Location, Location, Location
One of the private-sector retail stores adjacent to the main Austin cemetery sells grave monuments and related items, while another is a major gardening center. These are sensible location decisions—these retailers provide convenience to customers who will be using the cemetery.
A similar example is provided by the locational choice of our sons’ orthodontist—directly across the street from the local middle school. These are examples of agglomeration economies, but are in the retail sector and based on consumer demand, not production.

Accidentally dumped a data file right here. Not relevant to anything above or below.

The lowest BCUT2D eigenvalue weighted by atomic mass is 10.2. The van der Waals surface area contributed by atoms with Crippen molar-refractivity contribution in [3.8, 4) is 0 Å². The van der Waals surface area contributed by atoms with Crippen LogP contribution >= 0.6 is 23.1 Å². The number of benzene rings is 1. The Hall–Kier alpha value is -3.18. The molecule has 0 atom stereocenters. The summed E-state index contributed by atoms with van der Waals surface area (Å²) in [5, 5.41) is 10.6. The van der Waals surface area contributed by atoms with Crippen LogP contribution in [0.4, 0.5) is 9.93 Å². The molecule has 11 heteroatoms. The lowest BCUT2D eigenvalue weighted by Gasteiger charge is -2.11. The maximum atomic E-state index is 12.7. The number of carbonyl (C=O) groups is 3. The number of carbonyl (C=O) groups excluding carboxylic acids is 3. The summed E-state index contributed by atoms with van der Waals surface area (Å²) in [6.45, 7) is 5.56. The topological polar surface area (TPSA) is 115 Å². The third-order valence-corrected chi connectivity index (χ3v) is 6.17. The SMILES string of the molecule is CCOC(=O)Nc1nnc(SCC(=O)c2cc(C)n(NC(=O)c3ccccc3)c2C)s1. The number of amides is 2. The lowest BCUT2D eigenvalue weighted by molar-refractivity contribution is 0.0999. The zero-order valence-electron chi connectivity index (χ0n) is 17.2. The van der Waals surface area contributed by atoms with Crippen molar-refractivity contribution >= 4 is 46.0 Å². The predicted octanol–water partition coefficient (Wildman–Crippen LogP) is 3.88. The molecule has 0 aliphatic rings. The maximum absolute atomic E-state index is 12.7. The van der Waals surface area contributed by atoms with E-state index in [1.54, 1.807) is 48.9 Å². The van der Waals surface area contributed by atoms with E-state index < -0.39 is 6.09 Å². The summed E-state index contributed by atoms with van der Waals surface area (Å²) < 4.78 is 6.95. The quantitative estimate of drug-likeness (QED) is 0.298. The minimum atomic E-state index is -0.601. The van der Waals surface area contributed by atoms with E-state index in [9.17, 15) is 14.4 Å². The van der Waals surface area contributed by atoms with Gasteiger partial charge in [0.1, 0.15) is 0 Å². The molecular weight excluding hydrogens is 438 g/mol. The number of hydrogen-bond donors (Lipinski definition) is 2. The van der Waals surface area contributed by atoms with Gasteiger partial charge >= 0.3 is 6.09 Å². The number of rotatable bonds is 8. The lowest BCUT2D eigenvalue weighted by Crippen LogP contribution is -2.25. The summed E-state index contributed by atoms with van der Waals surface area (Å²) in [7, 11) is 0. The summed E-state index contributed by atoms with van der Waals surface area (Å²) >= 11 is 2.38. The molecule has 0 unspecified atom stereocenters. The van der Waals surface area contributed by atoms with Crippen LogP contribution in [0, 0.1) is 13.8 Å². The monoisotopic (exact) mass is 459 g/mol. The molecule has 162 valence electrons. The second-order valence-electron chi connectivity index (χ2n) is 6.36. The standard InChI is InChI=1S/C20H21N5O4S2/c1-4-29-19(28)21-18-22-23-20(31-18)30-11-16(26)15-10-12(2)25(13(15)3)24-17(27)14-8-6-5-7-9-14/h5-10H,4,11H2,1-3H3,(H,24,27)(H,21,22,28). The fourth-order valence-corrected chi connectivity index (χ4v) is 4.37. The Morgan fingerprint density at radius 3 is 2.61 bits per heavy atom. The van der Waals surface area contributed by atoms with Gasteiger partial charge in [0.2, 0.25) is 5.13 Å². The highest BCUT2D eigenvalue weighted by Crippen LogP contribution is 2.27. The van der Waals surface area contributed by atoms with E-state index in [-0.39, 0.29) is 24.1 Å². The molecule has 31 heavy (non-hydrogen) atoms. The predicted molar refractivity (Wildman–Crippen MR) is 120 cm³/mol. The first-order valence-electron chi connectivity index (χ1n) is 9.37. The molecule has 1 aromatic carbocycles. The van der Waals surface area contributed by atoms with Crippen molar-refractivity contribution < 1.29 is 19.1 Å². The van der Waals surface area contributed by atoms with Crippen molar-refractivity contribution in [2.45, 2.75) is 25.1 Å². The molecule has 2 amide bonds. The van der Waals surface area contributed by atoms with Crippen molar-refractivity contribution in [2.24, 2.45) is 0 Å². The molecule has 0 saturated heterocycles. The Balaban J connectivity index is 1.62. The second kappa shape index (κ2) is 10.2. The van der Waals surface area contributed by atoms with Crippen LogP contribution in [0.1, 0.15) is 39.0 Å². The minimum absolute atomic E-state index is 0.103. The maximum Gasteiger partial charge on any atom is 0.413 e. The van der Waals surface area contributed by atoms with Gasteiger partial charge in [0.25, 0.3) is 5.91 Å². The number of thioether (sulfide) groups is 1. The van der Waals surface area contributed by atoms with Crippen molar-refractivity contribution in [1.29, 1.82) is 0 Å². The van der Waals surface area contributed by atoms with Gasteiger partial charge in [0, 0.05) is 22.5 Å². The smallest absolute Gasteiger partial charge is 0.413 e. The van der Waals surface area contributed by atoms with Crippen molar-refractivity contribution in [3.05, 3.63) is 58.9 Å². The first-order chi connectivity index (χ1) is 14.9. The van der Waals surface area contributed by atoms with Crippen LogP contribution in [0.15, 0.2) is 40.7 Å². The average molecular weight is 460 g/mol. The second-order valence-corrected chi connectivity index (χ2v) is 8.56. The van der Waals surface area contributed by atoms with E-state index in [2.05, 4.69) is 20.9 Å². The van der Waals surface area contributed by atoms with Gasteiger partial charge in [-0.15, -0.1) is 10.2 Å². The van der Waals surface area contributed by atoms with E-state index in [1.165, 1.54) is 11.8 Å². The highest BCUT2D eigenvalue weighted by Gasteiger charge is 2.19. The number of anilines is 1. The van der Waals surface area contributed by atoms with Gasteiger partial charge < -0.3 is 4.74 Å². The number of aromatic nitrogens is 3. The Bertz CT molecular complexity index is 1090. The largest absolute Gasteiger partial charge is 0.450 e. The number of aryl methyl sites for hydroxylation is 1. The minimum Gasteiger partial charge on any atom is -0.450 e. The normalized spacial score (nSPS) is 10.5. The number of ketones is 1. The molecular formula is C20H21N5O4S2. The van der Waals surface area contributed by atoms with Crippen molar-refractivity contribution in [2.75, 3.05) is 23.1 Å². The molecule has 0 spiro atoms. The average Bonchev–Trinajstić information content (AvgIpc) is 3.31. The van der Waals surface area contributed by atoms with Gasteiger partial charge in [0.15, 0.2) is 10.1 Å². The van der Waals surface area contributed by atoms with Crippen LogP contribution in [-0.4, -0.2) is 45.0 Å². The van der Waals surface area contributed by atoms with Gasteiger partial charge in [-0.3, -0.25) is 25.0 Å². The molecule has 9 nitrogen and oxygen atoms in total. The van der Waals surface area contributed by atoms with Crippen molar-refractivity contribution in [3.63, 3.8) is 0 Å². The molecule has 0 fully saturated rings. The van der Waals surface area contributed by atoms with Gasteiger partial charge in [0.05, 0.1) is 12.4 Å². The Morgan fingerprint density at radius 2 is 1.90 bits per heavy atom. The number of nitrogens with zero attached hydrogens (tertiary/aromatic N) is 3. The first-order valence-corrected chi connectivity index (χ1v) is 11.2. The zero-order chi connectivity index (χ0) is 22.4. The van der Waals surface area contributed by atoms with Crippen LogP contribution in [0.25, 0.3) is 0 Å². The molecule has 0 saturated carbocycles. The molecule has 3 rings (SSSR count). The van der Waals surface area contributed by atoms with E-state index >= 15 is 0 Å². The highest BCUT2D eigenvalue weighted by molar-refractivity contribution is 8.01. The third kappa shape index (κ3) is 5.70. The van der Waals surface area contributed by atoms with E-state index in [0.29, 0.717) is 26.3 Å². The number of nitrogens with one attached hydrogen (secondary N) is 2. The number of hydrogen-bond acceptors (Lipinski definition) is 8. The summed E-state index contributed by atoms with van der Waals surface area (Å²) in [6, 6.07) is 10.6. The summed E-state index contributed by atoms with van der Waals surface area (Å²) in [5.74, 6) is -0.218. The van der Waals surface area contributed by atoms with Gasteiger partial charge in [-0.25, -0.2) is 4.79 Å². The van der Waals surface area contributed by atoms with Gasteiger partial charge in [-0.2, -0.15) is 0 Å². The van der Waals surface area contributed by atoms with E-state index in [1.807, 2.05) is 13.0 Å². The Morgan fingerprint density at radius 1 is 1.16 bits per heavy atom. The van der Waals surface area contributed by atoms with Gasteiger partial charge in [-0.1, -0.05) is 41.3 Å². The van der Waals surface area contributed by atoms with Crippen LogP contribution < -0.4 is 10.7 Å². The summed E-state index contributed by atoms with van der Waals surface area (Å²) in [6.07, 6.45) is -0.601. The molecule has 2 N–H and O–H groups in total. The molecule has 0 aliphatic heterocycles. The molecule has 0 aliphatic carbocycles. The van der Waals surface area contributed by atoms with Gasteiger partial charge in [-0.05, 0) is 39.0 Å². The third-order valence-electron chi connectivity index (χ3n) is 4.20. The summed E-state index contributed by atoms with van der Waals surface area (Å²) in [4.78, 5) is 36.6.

I wonder what are other good/bizarre examples in which small retail firms’ locational choices are determined by the fixed location of a major public facility that attracts potential customers? Brothels next to seaports?